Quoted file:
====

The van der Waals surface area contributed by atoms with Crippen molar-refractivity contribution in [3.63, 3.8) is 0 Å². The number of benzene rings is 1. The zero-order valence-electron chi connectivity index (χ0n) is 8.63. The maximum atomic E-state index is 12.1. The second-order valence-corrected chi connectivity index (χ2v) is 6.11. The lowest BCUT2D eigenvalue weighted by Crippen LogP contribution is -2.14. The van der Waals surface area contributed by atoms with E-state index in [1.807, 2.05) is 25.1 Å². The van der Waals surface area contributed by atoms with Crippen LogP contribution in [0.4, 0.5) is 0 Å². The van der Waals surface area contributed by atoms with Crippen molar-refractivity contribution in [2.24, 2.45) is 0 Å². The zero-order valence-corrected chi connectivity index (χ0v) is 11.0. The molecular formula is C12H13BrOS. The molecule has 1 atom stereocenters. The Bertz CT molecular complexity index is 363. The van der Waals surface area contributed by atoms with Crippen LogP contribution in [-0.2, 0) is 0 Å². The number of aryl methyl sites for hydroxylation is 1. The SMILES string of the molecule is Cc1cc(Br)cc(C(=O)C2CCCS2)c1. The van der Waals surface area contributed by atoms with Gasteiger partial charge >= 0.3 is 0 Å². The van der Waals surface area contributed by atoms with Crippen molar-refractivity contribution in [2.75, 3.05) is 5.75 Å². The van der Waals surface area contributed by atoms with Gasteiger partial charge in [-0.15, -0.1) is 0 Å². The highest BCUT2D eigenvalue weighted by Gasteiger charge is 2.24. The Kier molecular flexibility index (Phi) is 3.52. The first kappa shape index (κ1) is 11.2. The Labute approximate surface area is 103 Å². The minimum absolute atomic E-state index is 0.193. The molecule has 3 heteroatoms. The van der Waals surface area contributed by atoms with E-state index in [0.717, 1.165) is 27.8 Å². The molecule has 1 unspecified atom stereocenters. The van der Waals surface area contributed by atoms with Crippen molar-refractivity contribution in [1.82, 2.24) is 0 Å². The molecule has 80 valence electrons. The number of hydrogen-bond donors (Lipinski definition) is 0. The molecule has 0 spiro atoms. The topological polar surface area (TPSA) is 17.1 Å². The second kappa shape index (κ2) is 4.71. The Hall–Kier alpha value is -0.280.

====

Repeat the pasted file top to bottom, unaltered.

The van der Waals surface area contributed by atoms with Crippen molar-refractivity contribution in [3.63, 3.8) is 0 Å². The number of benzene rings is 1. The zero-order valence-electron chi connectivity index (χ0n) is 8.63. The maximum atomic E-state index is 12.1. The second-order valence-corrected chi connectivity index (χ2v) is 6.11. The lowest BCUT2D eigenvalue weighted by Crippen LogP contribution is -2.14. The van der Waals surface area contributed by atoms with E-state index in [1.807, 2.05) is 25.1 Å². The van der Waals surface area contributed by atoms with Crippen LogP contribution in [0.4, 0.5) is 0 Å². The van der Waals surface area contributed by atoms with Crippen molar-refractivity contribution in [2.24, 2.45) is 0 Å². The zero-order valence-corrected chi connectivity index (χ0v) is 11.0. The molecular formula is C12H13BrOS. The molecule has 1 atom stereocenters. The Bertz CT molecular complexity index is 363. The van der Waals surface area contributed by atoms with Crippen LogP contribution in [-0.2, 0) is 0 Å². The number of aryl methyl sites for hydroxylation is 1. The SMILES string of the molecule is Cc1cc(Br)cc(C(=O)C2CCCS2)c1. The van der Waals surface area contributed by atoms with Gasteiger partial charge >= 0.3 is 0 Å². The van der Waals surface area contributed by atoms with Crippen molar-refractivity contribution in [2.75, 3.05) is 5.75 Å². The van der Waals surface area contributed by atoms with Gasteiger partial charge in [-0.15, -0.1) is 0 Å². The highest BCUT2D eigenvalue weighted by Gasteiger charge is 2.24. The Kier molecular flexibility index (Phi) is 3.52. The first kappa shape index (κ1) is 11.2. The Labute approximate surface area is 103 Å². The minimum absolute atomic E-state index is 0.193. The molecule has 3 heteroatoms. The van der Waals surface area contributed by atoms with E-state index in [0.717, 1.165) is 27.8 Å². The molecule has 1 unspecified atom stereocenters. The van der Waals surface area contributed by atoms with Crippen molar-refractivity contribution in [1.82, 2.24) is 0 Å². The molecule has 80 valence electrons. The number of hydrogen-bond donors (Lipinski definition) is 0. The molecule has 0 spiro atoms. The topological polar surface area (TPSA) is 17.1 Å². The second kappa shape index (κ2) is 4.71. The Hall–Kier alpha value is -0.280.